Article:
In the wake of COVID-19, we are all sitting at home wondering how in the world we are going to keep busy while being responsible and socially isolating ourselves.
Well, do we have a solution for you!
Our staff loves reading about trees and the environment (obviously). Most of you out there can admire the natural world by simply looking out the window, so we want to help you with all of the tools you need to make you look at that green space with a newfound sense of awe.
If you’re feeling a little extra isolated, we recommend you hopping online and starting a Facebook Group, Instagram Page, and/or Twitter Hashtag to get an Eco Book Club rolling! All you have to do is break the book into sections, post about your section every week with the right tags included on the right part of the internet, and discuss away!
We recommend using #EcoBookClub – that way we can follow along!
Here’s a list of 6 of our favorite books about trees and the natural world to get you started:
1. The Overstory by Richard Powers
Synopsis: From the roots to the crown and back to the seeds, The Overstory unfolds in concentric rings of interlocking fables that range from antebellum New York to the late twentieth-century Timber Wars of the Pacific Northwest and beyond, exploring the essential conflict on this planet: the one taking place between humans and nonhumans. There is a world alongside ours―vast, slow, interconnected, resourceful, magnificently inventive, and almost invisible to us. This is the story of a handful of people who learn how to see that world and who are drawn up into its unfolding catastrophe.
The Overstory is a book for all readers who despair of humanity’s self-imposed separation from the rest of creation and who hope for the transformative, regenerating possibility of a homecoming. If the trees of this earth could speak, what would they tell us? “Listen. There’s something you need to hear.”
2. The Hidden Life of Trees by Peter Wohlleben
Synopsis: Are trees social beings? In this international bestseller, forester and author Peter Wohlleben convincingly makes the case that, yes, the forest is a social network. He draws on groundbreaking scientific discoveries to describe how trees are like human families: tree parents live together with their children, communicate with them, support them as they grow, share nutrients with those who are sick or struggling, and even warn each other of impending dangers. Wohlleben also shares his deep love of woods and forests, explaining the amazing processes of life, death, and regeneration he has observed in his woodland.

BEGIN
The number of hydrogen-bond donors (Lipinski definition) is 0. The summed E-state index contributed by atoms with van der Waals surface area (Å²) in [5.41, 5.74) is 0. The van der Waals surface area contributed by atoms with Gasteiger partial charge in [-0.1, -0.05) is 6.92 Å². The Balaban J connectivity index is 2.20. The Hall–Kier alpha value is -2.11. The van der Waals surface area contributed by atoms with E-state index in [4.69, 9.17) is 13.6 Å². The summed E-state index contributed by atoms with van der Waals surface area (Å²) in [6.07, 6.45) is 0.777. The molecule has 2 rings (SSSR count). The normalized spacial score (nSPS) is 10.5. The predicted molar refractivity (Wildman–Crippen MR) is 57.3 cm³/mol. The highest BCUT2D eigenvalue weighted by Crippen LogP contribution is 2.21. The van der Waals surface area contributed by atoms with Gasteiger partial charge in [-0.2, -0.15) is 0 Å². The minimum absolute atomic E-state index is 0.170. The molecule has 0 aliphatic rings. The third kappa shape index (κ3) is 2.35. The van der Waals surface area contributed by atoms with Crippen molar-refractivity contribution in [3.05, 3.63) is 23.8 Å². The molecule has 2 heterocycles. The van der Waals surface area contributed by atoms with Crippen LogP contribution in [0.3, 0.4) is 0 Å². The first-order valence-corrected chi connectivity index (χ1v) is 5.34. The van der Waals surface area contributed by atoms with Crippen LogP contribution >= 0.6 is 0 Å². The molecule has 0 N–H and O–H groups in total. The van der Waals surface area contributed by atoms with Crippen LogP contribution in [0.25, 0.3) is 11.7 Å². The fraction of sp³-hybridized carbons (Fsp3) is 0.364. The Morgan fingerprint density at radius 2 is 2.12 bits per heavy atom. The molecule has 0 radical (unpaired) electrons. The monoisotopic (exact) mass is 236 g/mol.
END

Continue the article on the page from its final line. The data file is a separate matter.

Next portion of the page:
After learning about the complex life of trees, a walk in the woods will never be the same again.
3. Walden by Henry David Thoreau
Synopsis: In 1845, Henry David Thoreau moved into a cabin by Walden Pond. With the intention of immersing himself in nature and distancing himself from the distractions of social life, Thoreau sustained his retreat for just over two years. More popular than ever, “Walden” is a paean to the virtues of simplicity and self-sufficiency.
4. A Californian’s Guide to the Trees Among Us by Matt Ritter
Synopsis: We bring the strength and beauty of the natural world into our urban landscapes by planting trees, and California is blessed with a rich horticultural history, visible in an abundance of cultivated trees that enrich our lives with extraordinary color, bizarre shapes, unusual textures, and unexpected aromas. A Californian’s Guide to the Trees among Us features over 150 of California’s most commonly grown trees. Whether native or cultivated, these are the trees that muffle noise, create wildlife habitats, mitigate pollution, conserve energy, and make urban living healthier and more peaceful. Used as a field guide or read with pleasure for the liveliness of the prose, this book will allow readers to learn the stories behind the trees that shade our parks, grace our yards, and line our streets. Rich in photographs and illustrations, overflowing with anecdote and information, A Californian’s Guide to the Trees among Us opens our eyes to a world of beauty just outside our front doors.
5. What a Plant Knows: A Field Guide to the Senses by Daniel Chamovitz
Synopsis: How does a Venus flytrap know when to snap shut? Can it feel an insect’s tiny, spindly legs? And how do cherry blossoms know when to bloom? Can they remember the weather?
For centuries we have marveled at plant diversity and form―from Charles Darwin’s early fascination with stems to Seymour Krelborn’s distorted doting in Little Shop of Horrors. But now, in What a Plant Knows, the renowned biologist Daniel Chamovitz presents an intriguing and scrupulous look at how plants themselves experience the world―from the colors they see to the schedules they keep.
6. For the Kids: The Giving Tree by Shel Silverstein
Synopsis: Since it was first published fifty years ago, Shel Silverstein’s poignant picture book for readers of all ages has offered a touching interpretation of the gift of giving and a serene acceptance of another’s capacity to love in return.